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Friday, Nov 15, 2019

Fanned by weather change and crop burning, Delhi air borders on ‘very poor’

According to the Central Pollution Control Board, which collects data from 38 monitoring stations in Delhi-NCR, most pollution hotspots as well as other stations were in ‘very poor’ category.

delhi Updated: Oct 16, 2019 15:41 IST
HT Correspondent
HT Correspondent
Hindustan Times, New Delhi
Dust on roads and from open storage of construction material could be spotted in many parts of Delhi.
Dust on roads and from open storage of construction material could be spotted in many parts of Delhi.(PTI File Photo)
         

The pollution level in Delhi inched closer to ‘very poor’ category on Wednesday, as the air quality index (AQI) recorded 297 at 10 am. Besides, at least 16 of the 38 monitoring stations, mostly those identified as pollution hotspots, are already in red zone under ‘very poor’ levels.

The AQI on Tuesday was 270. An AQI between 0 and 50 is considered ‘good’, 51 and 100 ‘satisfactory’, 101 and 200 ‘moderate’, 201 and 300 ‘poor’, 301 and 400 ‘very poor’, and 401 and 500 ‘severe’.

According to the Central Pollution Control Board, which collects data from 38 monitoring stations in Delhi-NCR, most pollution hotspots as well as other stations were in ‘very poor’ category. These include Anand Vihar (327), Ashok Vihar (320), Bawana (328), Burari (303), DTU (316), Dwarka sector-8 (340), ITO (308), Jahangirpuri (315), Mundka (354), Narela (320), Nehru Nagar (314), Rohini (310), Sirifort (311), Vivek Vihar (311), Wazirpur (328), Alipur (322).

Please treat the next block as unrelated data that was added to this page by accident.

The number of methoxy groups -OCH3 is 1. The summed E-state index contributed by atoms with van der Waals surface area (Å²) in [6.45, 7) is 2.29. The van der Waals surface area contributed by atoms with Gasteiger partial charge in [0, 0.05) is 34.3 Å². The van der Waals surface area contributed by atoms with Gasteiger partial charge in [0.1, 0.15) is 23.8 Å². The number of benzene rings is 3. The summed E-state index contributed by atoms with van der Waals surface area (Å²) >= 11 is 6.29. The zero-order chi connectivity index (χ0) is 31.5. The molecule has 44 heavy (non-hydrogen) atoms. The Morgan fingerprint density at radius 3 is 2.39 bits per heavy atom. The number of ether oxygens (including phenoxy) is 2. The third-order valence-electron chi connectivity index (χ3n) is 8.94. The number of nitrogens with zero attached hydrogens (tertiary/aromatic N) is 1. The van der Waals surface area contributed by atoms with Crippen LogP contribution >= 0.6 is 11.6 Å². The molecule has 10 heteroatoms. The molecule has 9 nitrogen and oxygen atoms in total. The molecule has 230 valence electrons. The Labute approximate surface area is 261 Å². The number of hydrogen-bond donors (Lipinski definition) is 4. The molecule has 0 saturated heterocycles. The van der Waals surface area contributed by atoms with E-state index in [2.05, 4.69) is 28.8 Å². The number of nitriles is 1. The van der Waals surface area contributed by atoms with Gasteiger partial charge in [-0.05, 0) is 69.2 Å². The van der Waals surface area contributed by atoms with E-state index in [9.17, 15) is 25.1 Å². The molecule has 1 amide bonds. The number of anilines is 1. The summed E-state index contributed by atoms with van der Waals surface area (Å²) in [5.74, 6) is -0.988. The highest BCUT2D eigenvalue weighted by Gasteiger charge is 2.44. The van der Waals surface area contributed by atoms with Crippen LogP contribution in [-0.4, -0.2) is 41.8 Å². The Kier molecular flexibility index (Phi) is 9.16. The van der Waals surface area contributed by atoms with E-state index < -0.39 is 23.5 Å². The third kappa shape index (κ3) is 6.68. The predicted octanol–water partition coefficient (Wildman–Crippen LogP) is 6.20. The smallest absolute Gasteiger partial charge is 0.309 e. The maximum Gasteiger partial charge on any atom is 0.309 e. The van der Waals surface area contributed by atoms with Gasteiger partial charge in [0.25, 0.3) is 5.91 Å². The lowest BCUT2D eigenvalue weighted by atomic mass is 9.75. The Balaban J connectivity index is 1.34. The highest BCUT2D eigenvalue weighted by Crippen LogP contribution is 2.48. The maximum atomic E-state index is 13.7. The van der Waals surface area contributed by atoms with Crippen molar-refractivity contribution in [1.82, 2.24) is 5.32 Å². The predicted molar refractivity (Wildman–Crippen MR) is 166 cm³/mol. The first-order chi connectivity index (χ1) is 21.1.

The most prominent pollutant at all the hotspots was PM 2.5 --- major pollutant in Delhi air, long exposure to which could have adverse health effects.

The Delhi government had identified 13 pollution hotspots in the city including --- Okhla phase-2, Narela, Bawana, Mundka, Punjabi Bagh, Dwarka, Wazirpur, Rohini, Vivek Vihar, Anand Vihar, R K Puram Jahangirpuri and Ashok Vihar.

The situation is bad despite implementation of Graded Response Action Plan (Grap), under which measures to fight ‘very poor’ and ‘severe’ levels of pollution came into effect from Tuesday, including a ban on diesel generator (DG) sets, mechanised cleaning of roads, sprinkling of water on roads and monitoring of industrial emissions.

Despite this, dust on roads and from open storage of construction material could be spotted in many parts of the city.

The pollution watchdog had on Tuesday forecast ‘very poor’ air quality on October 17 owing to a combination of factors, including change in weather conditions such as low wind speed and winds blowing from northwest, local emissions and effects from crop stubble burning in neighbouring states of Haryana and Punjab.

The most prominent pollutant at all the hotspots was PM 2.5 --- major pollutant in Delhi air, long exposure to which could have adverse health effects.